The FLARE™ Intraoperative Near-Infrared Fluorescence Imaging System: A First-in-Human Clinical Trial in Breast Cancer Sentinel Lymph Node Mapping
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Invisible NIR fluorescent light can provide high sensitivity, high-resolution, and real-time image-guidance during oncologic surgery, but imaging systems that are presently available do not display this invisible light in the context of surgical anatomy. The FLARE™ imaging system overcomes this major obstacle.
Color video was acquired simultaneously, and in real-time, along with two independent channels of NIR fluorescence. Grayscale NIR fluorescence images were converted to visible “pseudo-colors” and overlaid onto the color video image. Yorkshire pigs weighing 35 kg (n = 5) were used for final preclinical validation of the imaging system. A six-patient pilot study was conducted in women undergoing sentinel lymph node (SLN) mapping for breast cancer. Subjects received 99mTc-sulfur colloid lymphoscintigraphy. In addition, 12.5 μg of indocyanine green (ICG) diluted in human serum albumin (HSA) was used as an NIR fluorescent lymphatic tracer.
The FLARE™ system permitted facile positioning in the operating room. NIR light did not change the look of the surgical field. Simultaneous pan-lymphatic and SLN mapping was demonstrated in swine using clinically available NIR fluorophores and the dual NIR capabilities of the system. In the pilot clinical trial, a total of nine SLNs were identified by 99mTc- lymphoscintigraphy and nine SLNs were identified by NIR fluorescence, although results differed in two patients. No adverse events were encountered.
We describe the successful clinical translation of a new NIR fluorescence imaging system for image-guided oncologic surgery.
We thank Barbara L. Clough and Mireille Rosenberg for clinical trial preparation, Judith Hirshfield-Bartek for assistance with patient medical histories, Eiichi Tanaka, M.D. for preliminary swine studies, and Sunil Gupta and Razvan Ciocan for technical assistance with the imaging system. This study was supported by the following grants from the National Institutes of Health (National Cancer Institute) to JVF: Bioengineering Research Partnership grant #R01-CA-115296 and Quick Trials for Imaging grant #R21-CA-130297. We thank the following individuals and companies for their contributions to this project: Gordon Row (Yankee Modern Engineering), Kelly Stockwell and Paul Millman (Chroma Technology), David Comeau and Robert Waitt (Albright Technologies), Gary Avery, Phil Dillon, and Ed Schultz (Qioptiq Imaging Solutions), Jeffrey Thumm (Duke River Engineering), Michael Paszak and Victor Laronga (Microvideo Instruments), Colin Johnson (LAE Technologies), Robert Eastlund (Graftek Imaging), John Fortini (Lauzon Manufacturing), Steve Huchro (Solid State Cooling), Clay Sakewitz and Will Richards (Design and Assembly Concepts), Ken Thomas and Fernando Irizarry (Sure Design), Paul Bistline and Phil Bonnette (Medical Technique, Inc.), Mathew Silverstein (L-com), and Jim Cuthbertson (Nashua Circuits).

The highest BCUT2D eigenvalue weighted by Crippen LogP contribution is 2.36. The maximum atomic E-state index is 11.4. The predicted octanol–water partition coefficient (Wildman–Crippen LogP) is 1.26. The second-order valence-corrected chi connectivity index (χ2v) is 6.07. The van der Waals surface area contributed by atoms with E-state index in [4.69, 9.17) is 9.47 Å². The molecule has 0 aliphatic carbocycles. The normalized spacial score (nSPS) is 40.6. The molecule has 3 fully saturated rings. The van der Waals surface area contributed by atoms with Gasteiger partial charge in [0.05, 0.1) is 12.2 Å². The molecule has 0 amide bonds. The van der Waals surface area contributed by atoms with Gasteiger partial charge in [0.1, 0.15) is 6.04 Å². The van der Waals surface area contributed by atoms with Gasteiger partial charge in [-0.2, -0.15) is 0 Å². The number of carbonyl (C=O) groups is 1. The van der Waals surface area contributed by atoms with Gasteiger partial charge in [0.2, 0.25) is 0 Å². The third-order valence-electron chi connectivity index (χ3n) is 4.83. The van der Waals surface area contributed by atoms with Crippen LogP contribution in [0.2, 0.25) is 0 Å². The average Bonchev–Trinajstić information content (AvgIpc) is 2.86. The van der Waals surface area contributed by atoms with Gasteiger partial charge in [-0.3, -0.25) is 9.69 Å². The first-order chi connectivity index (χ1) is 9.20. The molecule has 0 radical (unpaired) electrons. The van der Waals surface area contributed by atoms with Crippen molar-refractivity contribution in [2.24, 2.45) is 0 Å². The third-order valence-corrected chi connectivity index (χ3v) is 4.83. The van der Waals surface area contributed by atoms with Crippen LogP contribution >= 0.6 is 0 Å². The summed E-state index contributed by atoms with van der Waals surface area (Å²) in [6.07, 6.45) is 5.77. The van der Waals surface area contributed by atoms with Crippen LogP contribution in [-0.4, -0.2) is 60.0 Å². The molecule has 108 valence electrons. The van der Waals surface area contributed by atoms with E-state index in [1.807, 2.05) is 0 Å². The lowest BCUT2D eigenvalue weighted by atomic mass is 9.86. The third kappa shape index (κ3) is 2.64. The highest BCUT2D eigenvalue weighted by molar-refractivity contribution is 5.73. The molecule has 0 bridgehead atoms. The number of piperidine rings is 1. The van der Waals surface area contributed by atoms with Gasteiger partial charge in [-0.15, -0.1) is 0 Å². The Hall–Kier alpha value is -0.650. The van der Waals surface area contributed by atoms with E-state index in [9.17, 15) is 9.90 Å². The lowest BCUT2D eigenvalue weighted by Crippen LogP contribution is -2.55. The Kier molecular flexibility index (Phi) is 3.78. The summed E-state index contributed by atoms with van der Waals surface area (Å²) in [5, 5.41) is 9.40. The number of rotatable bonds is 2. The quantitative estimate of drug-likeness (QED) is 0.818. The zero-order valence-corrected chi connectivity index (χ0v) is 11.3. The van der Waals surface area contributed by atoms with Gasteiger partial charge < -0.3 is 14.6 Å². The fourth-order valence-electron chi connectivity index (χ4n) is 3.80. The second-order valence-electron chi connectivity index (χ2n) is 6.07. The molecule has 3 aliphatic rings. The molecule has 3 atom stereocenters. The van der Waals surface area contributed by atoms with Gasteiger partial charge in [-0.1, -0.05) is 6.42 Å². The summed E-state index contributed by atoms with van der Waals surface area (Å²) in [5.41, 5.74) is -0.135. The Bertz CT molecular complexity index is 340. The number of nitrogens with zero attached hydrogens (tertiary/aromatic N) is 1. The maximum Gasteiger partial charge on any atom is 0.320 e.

This study was supported by the following grants from the National Institutes of Health (National Cancer Institute) to JVF: Bioengineering Research Partnership grant #R01-CA-115296 and Quick Trials for Imaging grant #R21-CA-130297. All intellectual property associated with the FLARETM imaging system is owned by the Beth Israel Deaconess Medical Center, which has licensed it nonexclusively to GE Healthcare. As inventor of the technology, Dr. Frangioni may someday receive royalties if a product is commercialized. No other authors have any financial interest in this study.
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